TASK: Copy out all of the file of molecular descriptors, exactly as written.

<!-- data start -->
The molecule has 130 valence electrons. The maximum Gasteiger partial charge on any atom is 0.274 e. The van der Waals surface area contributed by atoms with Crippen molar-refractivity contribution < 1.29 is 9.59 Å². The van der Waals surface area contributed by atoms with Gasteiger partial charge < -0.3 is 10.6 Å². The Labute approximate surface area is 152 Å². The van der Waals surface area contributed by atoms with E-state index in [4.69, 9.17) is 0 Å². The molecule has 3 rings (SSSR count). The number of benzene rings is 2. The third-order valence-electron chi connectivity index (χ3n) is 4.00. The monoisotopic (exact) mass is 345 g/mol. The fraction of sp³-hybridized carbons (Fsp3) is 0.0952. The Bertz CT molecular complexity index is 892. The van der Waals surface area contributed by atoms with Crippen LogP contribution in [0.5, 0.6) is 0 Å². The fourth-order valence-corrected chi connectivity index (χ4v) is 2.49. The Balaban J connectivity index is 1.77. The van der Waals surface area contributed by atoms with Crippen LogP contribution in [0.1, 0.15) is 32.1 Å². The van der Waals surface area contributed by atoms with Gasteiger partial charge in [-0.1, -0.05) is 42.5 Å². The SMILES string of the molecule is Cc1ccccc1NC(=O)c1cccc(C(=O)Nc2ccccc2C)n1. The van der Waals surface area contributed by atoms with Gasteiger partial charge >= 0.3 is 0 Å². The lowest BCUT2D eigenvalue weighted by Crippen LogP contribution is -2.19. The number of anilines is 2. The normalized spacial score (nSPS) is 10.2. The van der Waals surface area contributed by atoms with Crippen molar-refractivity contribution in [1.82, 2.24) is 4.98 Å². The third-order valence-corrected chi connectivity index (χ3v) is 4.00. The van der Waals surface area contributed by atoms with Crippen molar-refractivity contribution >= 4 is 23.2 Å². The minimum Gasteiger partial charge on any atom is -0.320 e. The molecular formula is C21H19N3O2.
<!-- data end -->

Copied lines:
The molecule has 130 valence electrons. The maximum Gasteiger partial charge on any atom is 0.274 e. The van der Waals surface area contributed by atoms with Crippen molar-refractivity contribution < 1.29 is 9.59 Å². The van der Waals surface area contributed by atoms with Gasteiger partial charge < -0.3 is 10.6 Å². The Labute approximate surface area is 152 Å². The van der Waals surface area contributed by atoms with E-state index in [4.69, 9.17) is 0 Å². The molecule has 3 rings (SSSR count). The number of benzene rings is 2. The third-order valence-electron chi connectivity index (χ3n) is 4.00. The monoisotopic (exact) mass is 345 g/mol. The fraction of sp³-hybridized carbons (Fsp3) is 0.0952. The Bertz CT molecular complexity index is 892. The van der Waals surface area contributed by atoms with Crippen LogP contribution in [0.5, 0.6) is 0 Å². The fourth-order valence-corrected chi connectivity index (χ4v) is 2.49. The Balaban J connectivity index is 1.77. The van der Waals surface area contributed by atoms with Crippen LogP contribution in [0.1, 0.15) is 32.1 Å². The van der Waals surface area contributed by atoms with Gasteiger partial charge in [-0.1, -0.05) is 42.5 Å². The SMILES string of the molecule is Cc1ccccc1NC(=O)c1cccc(C(=O)Nc2ccccc2C)n1. The van der Waals surface area contributed by atoms with Gasteiger partial charge >= 0.3 is 0 Å². The lowest BCUT2D eigenvalue weighted by Crippen LogP contribution is -2.19. The number of anilines is 2. The normalized spacial score (nSPS) is 10.2. The van der Waals surface area contributed by atoms with Crippen molar-refractivity contribution in [1.82, 2.24) is 4.98 Å². The third-order valence-corrected chi connectivity index (χ3v) is 4.00. The van der Waals surface area contributed by atoms with Crippen molar-refractivity contribution >= 4 is 23.2 Å². The minimum Gasteiger partial charge on any atom is -0.320 e. The molecular formula is C21H19N3O2.